A whole-Earth aircraft

While it’s expected to be an instant hit among atmospheric researchers, HIAPER’s mandate goes further. “This platform is really intended to benefit the entire geoscience community, ” says Laursen. For instance, “there’s a lot of interest in remote sensing—not just atmospheric, but also terrestrial, using the aircraft to do land and ocean surveys.”

One key niche for HIAPER is the tropopause, referred to more broadly as the upper troposphere/lower stratosphere (UTLS). This part of the atmosphere is the staging ground for important vertical exchanges of momentum and air chemistry.

HIAPER’s ability to reach 51,000 feet (16,000 meters) means that it can sample the frigid tropopause everywhere but above the tropics, where the tropopause is at its highest. Coupled with its long- distance capability, HIAPER should be a popular tool for investigating ozone loss and other processes far above the Arctic and Antarctic.

Satellite calibration is another area where HIAPER should shine, given the plane’s versatile range. “We’ve been trying to estimate parameters that are difficult to extract from satellite measurements,” says Jennifer Francis (Rutgers University), a long-time member of HIAPER’s advisory committee. “How high is the cloud base, not just the cloud top? What’s the temperature distribution inside the cloud? How much humidity is there below the cloud? I can certainly see HIAPER validating what we can measure from satellites.”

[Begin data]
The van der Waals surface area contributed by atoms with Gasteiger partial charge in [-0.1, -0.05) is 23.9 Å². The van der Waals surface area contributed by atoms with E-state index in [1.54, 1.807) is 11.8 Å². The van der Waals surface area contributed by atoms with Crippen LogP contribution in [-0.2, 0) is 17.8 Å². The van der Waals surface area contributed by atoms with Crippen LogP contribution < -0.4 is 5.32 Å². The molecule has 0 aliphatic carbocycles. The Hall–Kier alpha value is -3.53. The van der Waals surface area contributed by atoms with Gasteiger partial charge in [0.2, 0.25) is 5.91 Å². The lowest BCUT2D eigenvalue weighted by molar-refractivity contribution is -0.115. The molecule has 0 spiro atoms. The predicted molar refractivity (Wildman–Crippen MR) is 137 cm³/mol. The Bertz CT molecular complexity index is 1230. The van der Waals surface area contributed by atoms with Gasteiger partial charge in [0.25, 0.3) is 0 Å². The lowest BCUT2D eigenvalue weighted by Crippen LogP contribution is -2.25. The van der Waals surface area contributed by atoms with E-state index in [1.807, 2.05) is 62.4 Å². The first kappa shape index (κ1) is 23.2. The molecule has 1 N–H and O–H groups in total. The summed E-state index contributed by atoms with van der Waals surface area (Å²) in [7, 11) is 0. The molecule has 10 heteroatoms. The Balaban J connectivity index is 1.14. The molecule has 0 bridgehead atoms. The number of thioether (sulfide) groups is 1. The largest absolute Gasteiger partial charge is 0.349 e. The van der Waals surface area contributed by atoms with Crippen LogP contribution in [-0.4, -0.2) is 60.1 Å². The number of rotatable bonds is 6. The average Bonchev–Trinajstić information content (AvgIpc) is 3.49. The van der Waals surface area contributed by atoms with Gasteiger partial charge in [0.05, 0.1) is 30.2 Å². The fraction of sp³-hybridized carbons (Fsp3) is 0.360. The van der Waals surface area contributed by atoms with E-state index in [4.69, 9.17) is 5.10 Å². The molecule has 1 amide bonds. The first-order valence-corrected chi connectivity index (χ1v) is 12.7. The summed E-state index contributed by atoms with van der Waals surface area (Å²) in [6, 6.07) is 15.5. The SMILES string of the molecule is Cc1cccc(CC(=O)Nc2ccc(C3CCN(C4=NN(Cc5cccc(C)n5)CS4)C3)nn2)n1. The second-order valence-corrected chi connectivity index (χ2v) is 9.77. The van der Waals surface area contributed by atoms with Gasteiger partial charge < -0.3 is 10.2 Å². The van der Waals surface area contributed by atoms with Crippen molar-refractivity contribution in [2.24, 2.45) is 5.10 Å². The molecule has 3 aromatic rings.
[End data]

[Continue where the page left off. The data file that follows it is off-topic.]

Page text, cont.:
Tools for the observing trade

Instrument developers at NCAR and across the country are building new tools specifically for HIAPER over the next two to four years. NSF recently awarded just under $12 million to more than a dozen principal investigators, among them Michael “MJ” Mahoney of the Jet Propulsion Laboratory (California Institute of Technology). For years NASA has relied on Mahoney’s Microwave Temperature Profiler for precise measurements aboard its high-altitude research aircraft. Now Mahoney is adapting the unique instrument design for HIAPER.

“Knowing the temperature profile is important for airborne research, especially when you’re flying near the tropopause,” says Mahoney. “You want to know whether the air you’re sampling is tropospheric or stratospheric.” Mahoney’s grant includes funds for extensive training of NCAR staff on how to operate the profiler—which is especially important, since Mahoney plans to retire in a few years. “I really want to see everything that I’ve learned over the years get transferred and be in good hands.”